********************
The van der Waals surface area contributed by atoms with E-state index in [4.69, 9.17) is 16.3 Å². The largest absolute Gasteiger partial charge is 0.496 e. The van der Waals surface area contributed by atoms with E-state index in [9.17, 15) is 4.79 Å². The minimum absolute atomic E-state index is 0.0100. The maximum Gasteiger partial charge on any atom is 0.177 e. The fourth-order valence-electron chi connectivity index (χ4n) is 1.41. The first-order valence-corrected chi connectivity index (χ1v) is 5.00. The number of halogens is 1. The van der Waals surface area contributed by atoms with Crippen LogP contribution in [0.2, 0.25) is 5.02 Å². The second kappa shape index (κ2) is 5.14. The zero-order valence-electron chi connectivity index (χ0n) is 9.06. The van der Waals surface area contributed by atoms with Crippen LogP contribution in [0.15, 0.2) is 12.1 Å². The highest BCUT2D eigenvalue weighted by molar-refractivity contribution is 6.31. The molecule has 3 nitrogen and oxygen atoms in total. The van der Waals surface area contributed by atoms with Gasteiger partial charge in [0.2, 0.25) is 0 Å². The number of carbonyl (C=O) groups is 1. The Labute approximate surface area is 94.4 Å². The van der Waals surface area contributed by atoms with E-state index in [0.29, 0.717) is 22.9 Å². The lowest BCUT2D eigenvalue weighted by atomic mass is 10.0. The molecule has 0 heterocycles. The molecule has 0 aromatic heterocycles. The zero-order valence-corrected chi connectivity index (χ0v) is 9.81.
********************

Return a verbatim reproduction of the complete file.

The van der Waals surface area contributed by atoms with E-state index in [4.69, 9.17) is 16.3 Å². The largest absolute Gasteiger partial charge is 0.496 e. The van der Waals surface area contributed by atoms with E-state index in [9.17, 15) is 4.79 Å². The minimum absolute atomic E-state index is 0.0100. The maximum Gasteiger partial charge on any atom is 0.177 e. The fourth-order valence-electron chi connectivity index (χ4n) is 1.41. The first-order valence-corrected chi connectivity index (χ1v) is 5.00. The number of halogens is 1. The van der Waals surface area contributed by atoms with Crippen LogP contribution in [0.2, 0.25) is 5.02 Å². The second kappa shape index (κ2) is 5.14. The zero-order valence-electron chi connectivity index (χ0n) is 9.06. The van der Waals surface area contributed by atoms with Crippen LogP contribution in [0.15, 0.2) is 12.1 Å². The highest BCUT2D eigenvalue weighted by molar-refractivity contribution is 6.31. The molecule has 3 nitrogen and oxygen atoms in total. The van der Waals surface area contributed by atoms with Gasteiger partial charge in [0.2, 0.25) is 0 Å². The number of carbonyl (C=O) groups is 1. The Labute approximate surface area is 94.4 Å². The van der Waals surface area contributed by atoms with E-state index in [0.29, 0.717) is 22.9 Å². The lowest BCUT2D eigenvalue weighted by atomic mass is 10.0. The molecule has 0 heterocycles. The molecule has 0 aromatic heterocycles. The zero-order valence-corrected chi connectivity index (χ0v) is 9.81.